The Norman Transcript

February 28, 2013

District assures children’s safety

By Jessica Bruha
The Norman Transcript

NORMAN — Norman Public Schools Superintendent Dr. Joe Siano released a statement Wednesday about allegations in a lawsuit filed against him and the school district last week in regard to a former NPS employee charged with sexual abuse to a child.

Christopher Flores, 30, of Norman, a former NPS teacher’s aide, was charged earlier this month with two counts of lewd or indecent acts to a 9-year-old boy. In an interview with police detectives, Flores admitted to committing the acts on three separate occasions, according to the affidavit filed with the charges.

NPS spokeswoman Shelly Hickman said the recent charges against Flores have no connection to the school district. Flores allegedly molested a relative’s son.

“As the superintendent of Norman Public Schools, I assure this community the safety and security of students is of the utmost priority to us,” Siano said. “We have strict policy and procedures for when parents or faculty members report abuse of a student. We take immediate action, notifying law enforcement and the Department of Human Services and fully cooperate with those entities in their investigations.”

The lawsuit alleges that Flores and former NPS teacher Carolyn Shave abused children in their special needs class. Parents said they have been complaining about Flores and Shave since 2002.

Several lawsuits also were filed against the district regarding the former employees since complaints began in 2002. Three of those were federal lawsuits, which the district settled out of court. The other was a state lawsuit.

The recent lawsuit brings up allegations that were brought forth in those previous lawsuits. It also alleges that Siano and the school district knowingly and purposefully kept information about abuse from being made know to parents.

The lawsuit made further allegations that NPS did not properly supervise and train Flores and Shave and negligently rehired them after they were placed on notice of harm to children in Shave’s classroom.

The lawsuit also alleged that because Flores’ father was a police officer, the situation was a “cover-up.” Norman Police spokesman Tom Easley said the case was investigated, but the district attorney didn’t think there was sufficient evidence to charge Flores.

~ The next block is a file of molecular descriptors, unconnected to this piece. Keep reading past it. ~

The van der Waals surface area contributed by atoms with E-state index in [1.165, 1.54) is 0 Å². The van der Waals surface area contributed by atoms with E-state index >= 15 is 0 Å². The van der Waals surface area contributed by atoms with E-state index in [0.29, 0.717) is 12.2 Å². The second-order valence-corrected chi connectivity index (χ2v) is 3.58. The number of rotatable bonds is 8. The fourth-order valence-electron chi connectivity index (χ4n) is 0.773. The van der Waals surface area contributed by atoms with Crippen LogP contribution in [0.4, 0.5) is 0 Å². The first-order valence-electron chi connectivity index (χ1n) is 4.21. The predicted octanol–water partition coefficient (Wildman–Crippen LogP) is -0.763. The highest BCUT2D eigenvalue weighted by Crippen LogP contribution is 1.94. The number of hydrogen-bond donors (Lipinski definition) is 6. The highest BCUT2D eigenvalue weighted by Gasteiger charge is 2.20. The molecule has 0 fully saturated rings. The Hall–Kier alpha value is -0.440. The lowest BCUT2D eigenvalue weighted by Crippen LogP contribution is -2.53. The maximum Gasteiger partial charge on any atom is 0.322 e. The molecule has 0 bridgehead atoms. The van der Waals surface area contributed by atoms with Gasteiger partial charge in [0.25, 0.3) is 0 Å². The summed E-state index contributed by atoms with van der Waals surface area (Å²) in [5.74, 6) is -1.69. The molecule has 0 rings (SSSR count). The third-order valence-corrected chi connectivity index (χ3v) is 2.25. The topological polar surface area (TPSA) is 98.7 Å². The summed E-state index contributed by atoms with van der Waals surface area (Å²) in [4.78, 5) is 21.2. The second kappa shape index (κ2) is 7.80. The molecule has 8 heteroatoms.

“The case was not overlooked; it was investigated,” Easley said.

Shave taught at NPS from 1983 until 1987 and then from 1992 until October 2006. Flores was employed by NPS from 2001 until May 2010.

Flores also interned with Moore Public Schools for a short time while he was a student at the University of Oklahoma.

Moore’s assistant superintendent, Dr. Robert Romines, said Flores worked with students in small and large group settings for a period of three weeks.

“Fortunately, there weren’t any complaints,” Romines said.

As of Wednesday night, Flores remained in custody at Cleveland County jail.

Attorney facing suspension: In a filing this week, the attorney responsible for filing several lawsuits over the years, and the most recent lawsuit against the school district and former NPS employees, is facing possible suspension of his law license, according to court filings.

The Oklahoma Bar Association filed a tribunal panel report Tuesday with the Oklahoma Supreme Court with information regarding Oklahoma City attorney Alexander Bednar. The report recommended a one-year suspension of Bednar’s law license.

The Professional Responsibility Tribunal (PRT) panel found evidence that Bednar is incapable of practicing law at this time because he is currently suffering from “mental or physical illness,” which renders him “incapable of managing himself, his affairs or the affairs of others with the integrity and competence requisite for the proper practice of law as defined by Rule 10,” according to the panel report.

The PRT panel recommended that Bednar should only be reinstated after a full psychiatric evaluation is conducted by a neutral, qualified mental health professional to explore his previous alleged diagnosis and/or the possibility of any other mental health disorders.

The attorney will retain his license to practice law until a trial has been held and the Oklahoma Supreme Court makes a decision, court officials said.

“He is (currently) a member in this bar in good standing,” said Gina Hendryx, Oklahoma Bar Association general counsel.

Bednar’s attorney did not return a request for comments on the proceedings.

Jessica Bruha


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